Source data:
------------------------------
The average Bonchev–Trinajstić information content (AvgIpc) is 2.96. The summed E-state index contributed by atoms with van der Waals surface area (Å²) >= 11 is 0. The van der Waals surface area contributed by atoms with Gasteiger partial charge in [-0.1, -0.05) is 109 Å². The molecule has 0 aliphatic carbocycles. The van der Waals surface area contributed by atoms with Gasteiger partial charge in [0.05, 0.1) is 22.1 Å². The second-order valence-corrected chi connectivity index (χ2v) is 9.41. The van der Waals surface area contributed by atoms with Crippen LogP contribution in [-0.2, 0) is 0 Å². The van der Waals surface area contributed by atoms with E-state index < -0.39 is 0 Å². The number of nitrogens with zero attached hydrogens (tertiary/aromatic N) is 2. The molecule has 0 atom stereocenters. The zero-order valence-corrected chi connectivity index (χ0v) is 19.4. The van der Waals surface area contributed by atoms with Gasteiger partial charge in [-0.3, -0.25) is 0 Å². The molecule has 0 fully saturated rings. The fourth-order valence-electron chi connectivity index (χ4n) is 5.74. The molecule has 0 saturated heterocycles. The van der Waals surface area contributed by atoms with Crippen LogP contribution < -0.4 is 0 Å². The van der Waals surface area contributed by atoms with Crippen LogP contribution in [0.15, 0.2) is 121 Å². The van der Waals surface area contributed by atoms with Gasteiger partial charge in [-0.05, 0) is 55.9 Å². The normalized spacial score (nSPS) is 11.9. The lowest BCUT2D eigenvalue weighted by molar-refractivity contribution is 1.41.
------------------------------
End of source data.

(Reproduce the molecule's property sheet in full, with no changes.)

The average Bonchev–Trinajstić information content (AvgIpc) is 2.96. The summed E-state index contributed by atoms with van der Waals surface area (Å²) >= 11 is 0. The van der Waals surface area contributed by atoms with Gasteiger partial charge in [-0.1, -0.05) is 109 Å². The molecule has 0 aliphatic carbocycles. The van der Waals surface area contributed by atoms with Gasteiger partial charge in [0.05, 0.1) is 22.1 Å². The second-order valence-corrected chi connectivity index (χ2v) is 9.41. The van der Waals surface area contributed by atoms with Crippen LogP contribution in [-0.2, 0) is 0 Å². The van der Waals surface area contributed by atoms with E-state index < -0.39 is 0 Å². The number of nitrogens with zero attached hydrogens (tertiary/aromatic N) is 2. The molecule has 0 atom stereocenters. The zero-order valence-corrected chi connectivity index (χ0v) is 19.4. The van der Waals surface area contributed by atoms with Gasteiger partial charge in [-0.3, -0.25) is 0 Å². The molecule has 0 fully saturated rings. The fourth-order valence-electron chi connectivity index (χ4n) is 5.74. The molecule has 0 saturated heterocycles. The van der Waals surface area contributed by atoms with Crippen LogP contribution < -0.4 is 0 Å². The van der Waals surface area contributed by atoms with Crippen LogP contribution in [0.15, 0.2) is 121 Å². The van der Waals surface area contributed by atoms with Gasteiger partial charge in [-0.05, 0) is 55.9 Å². The normalized spacial score (nSPS) is 11.9. The lowest BCUT2D eigenvalue weighted by molar-refractivity contribution is 1.41.